Depomed is celebrating after getting the thumbs-up from regulators in the USA for its shingles drug Gralise but now needs to resolve a dispute with its seemingly-reluctant marketing partner Abbott Laboratories.

The Food and Drug Administration has approved Gralise (extended-release gabapentin) tablets for once-daily treatment of post-herpetic neuralgia, which is pain following healing of the rash associated with shingles. PHN afflicts one in five patients diagnosed with shingles in the USA, especially the elderly and 70,000-100,000 Americans are affected by each year.

The approval of Gralise triggers a milestone payment of $48 million from Abbott to Depomed, whose chief executive, Carl Pelzel, said that the green light "is a major step toward achieving our key strategic objective of sustainable profitability in 2011 and beyond". He then went on to thank "everyone on the Depomed and Abbott teams involved in the development and approval of this important therapy".

However it appears that Abbott is not too keen on getting involved in actually selling Gralise. It was licensed to Solvay Pharmaceuticals in November 2008, which was then acquired by the US major in February 10. The original deal, in addition to the $48 million for approval, called for royalties of 14%-20% on product sales, and milestone payments of up to $300 million.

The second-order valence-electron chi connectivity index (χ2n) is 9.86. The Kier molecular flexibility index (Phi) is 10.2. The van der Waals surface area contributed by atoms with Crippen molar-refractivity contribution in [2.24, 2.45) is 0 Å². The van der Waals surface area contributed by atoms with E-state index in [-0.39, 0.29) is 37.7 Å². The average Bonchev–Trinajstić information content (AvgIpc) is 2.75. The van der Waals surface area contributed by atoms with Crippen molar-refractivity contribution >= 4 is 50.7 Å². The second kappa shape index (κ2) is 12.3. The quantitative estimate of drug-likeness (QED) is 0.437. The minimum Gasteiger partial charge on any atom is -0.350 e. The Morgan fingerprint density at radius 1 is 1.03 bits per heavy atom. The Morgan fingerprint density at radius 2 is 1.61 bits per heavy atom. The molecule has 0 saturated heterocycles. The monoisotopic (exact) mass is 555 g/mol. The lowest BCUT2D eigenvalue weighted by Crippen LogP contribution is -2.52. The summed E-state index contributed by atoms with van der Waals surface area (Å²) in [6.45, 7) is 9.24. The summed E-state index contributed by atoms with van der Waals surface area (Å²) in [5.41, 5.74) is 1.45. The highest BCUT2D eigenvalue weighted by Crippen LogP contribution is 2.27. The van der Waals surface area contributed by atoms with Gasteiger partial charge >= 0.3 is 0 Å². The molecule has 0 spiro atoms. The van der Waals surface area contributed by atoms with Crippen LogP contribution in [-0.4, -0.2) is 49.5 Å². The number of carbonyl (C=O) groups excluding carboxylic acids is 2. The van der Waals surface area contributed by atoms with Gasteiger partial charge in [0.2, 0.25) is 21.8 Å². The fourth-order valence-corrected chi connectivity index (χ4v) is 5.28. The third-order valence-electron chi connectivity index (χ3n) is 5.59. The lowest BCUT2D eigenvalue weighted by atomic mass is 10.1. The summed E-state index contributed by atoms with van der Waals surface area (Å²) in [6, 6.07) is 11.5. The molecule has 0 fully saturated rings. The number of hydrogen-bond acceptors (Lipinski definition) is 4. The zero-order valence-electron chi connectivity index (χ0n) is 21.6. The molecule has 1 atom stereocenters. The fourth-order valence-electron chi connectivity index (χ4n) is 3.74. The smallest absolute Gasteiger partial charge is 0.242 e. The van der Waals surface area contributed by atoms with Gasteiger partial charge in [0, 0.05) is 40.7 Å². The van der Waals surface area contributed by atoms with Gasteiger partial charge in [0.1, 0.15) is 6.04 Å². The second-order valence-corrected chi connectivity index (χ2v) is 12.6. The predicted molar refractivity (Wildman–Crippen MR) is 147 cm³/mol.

A fortnight ago, however, things got complicated when Abbott declared it "does not believe it is obligated to launch and commercialise" Gralise. Depomed believes the license agreement imposes on Abbott obligations to make the first commercial sale of the drug within a specified period of time following FDA approval, "perform a minimum number of sales calls annually" and "make specified minimum promotional expenditures".

Mr Pelzel said "we are perplexed by Abbott's reluctance to adhere to their contract obligations given the in-depth market research previously undertaken regarding this product". He added that "we are disappointed that the product does not appear to fit into the Abbott commercial portfolio and that they have chosen to contest what we believe are clear and unambiguous contractual terms". 

Nevertheless, Depomed added that "we are very willing to work collaboratively with Abbott to resolve this matter quickly, fairly and equitably" and the parties are now planning to initiate "good faith mediation to resolve the dispute". If not resolved, the agreement provides that the parties submit to binding arbitration and in that event, Depomed believes it would be entitled to seek damages that would include lost royalties and milestone revenues.